I could help out, since I just received a very interesting comment on the Territorial Cooperation Programmes. This expert, who prefers to remain unidentified, essentially argues that the present programmes and their implementation regulation need radical overhaul and should allow for true innovation that is currently suffocated by a straightjacket of administrative burden and lack of quality management.
1) The purpose of Structural Funds (SF) Cooperation programmes is to subsidise cooperation among European regions. The basic idea is to transfer know how and tools from one region to another in order to speed up regional development and to avoid the need to reinvent the wheel in each European region. Innovation in the context of cooperation programmes is fueled by diversity and thus very different compared to what could have been created in a purely regional or national context. There is no doubt that Structural Funds cooperation is a beautiful idea/ideal at the heart of the European Union.
2) Unfortunately the present funding system is overburdened by complicated rules and controls making cooperation an administrative nightmare and true innovation rather unlikely to occur. Since their launch, SF cooperation programmes have continuously experienced high error rates and a dramatic increase in administrative requirements. To date the main mechanism to improve SF cooperation programmes and reduce associated error rates has been based on step-by-step improvements of the existing system.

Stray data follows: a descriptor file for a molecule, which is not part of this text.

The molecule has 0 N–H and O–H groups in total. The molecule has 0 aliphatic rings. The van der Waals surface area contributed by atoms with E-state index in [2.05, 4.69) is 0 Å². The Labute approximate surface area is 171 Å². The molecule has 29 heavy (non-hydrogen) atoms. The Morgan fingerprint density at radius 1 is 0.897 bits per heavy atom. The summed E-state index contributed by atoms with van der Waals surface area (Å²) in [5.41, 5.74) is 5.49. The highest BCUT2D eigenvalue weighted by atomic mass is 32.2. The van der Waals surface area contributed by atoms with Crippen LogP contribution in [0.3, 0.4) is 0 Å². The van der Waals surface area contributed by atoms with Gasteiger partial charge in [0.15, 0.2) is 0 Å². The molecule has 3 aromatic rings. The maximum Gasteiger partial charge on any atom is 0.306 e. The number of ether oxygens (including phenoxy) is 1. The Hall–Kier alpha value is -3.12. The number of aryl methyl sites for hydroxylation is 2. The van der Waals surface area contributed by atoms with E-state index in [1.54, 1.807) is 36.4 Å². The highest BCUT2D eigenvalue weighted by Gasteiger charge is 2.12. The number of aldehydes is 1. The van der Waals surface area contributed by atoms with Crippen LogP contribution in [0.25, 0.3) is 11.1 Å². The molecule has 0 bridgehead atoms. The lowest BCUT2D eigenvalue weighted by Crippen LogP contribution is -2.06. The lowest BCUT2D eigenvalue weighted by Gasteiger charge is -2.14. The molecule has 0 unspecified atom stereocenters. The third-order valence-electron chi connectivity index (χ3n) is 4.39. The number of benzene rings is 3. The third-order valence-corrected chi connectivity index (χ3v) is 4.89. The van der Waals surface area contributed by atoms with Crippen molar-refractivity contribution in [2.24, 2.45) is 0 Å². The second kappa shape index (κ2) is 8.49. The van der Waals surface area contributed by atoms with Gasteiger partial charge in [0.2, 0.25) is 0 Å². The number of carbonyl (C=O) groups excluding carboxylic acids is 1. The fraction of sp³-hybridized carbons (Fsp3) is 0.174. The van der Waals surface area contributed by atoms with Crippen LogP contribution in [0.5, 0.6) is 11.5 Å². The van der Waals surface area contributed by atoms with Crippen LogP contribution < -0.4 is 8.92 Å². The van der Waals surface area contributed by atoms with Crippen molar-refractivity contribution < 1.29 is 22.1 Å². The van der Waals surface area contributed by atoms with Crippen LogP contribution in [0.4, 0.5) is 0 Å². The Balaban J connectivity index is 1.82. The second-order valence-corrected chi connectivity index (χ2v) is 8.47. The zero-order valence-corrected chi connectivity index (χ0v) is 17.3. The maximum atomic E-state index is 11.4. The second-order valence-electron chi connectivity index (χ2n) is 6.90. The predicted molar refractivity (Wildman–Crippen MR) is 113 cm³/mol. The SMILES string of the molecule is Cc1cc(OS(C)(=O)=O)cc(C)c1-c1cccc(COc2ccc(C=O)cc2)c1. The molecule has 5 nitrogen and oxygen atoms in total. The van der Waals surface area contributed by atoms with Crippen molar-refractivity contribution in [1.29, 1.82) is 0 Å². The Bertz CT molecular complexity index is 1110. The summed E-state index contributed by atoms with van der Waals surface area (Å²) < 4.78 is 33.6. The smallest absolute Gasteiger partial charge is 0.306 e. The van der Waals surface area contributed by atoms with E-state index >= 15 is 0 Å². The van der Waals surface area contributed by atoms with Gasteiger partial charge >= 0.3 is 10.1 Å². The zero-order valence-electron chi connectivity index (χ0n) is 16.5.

In response to alarming reports of the Court of Auditors regarding the high error rate of the Structural Funds, in each SF period a new set of ever more complicated rules and control mechanisms was added to the ones previously existing in a desperate attempt to ‘get the system right’. The preliminary peak was reached in the current SF period, where requirements for all involved actors have reached an unprecedented all time high. The irony so far has been that adding more and more complicated rules and controls so far apparently outweighed the ability or willingness of member states and programmes to learn. Why should adding more rules and controls be an effective remedy for the situation anyway?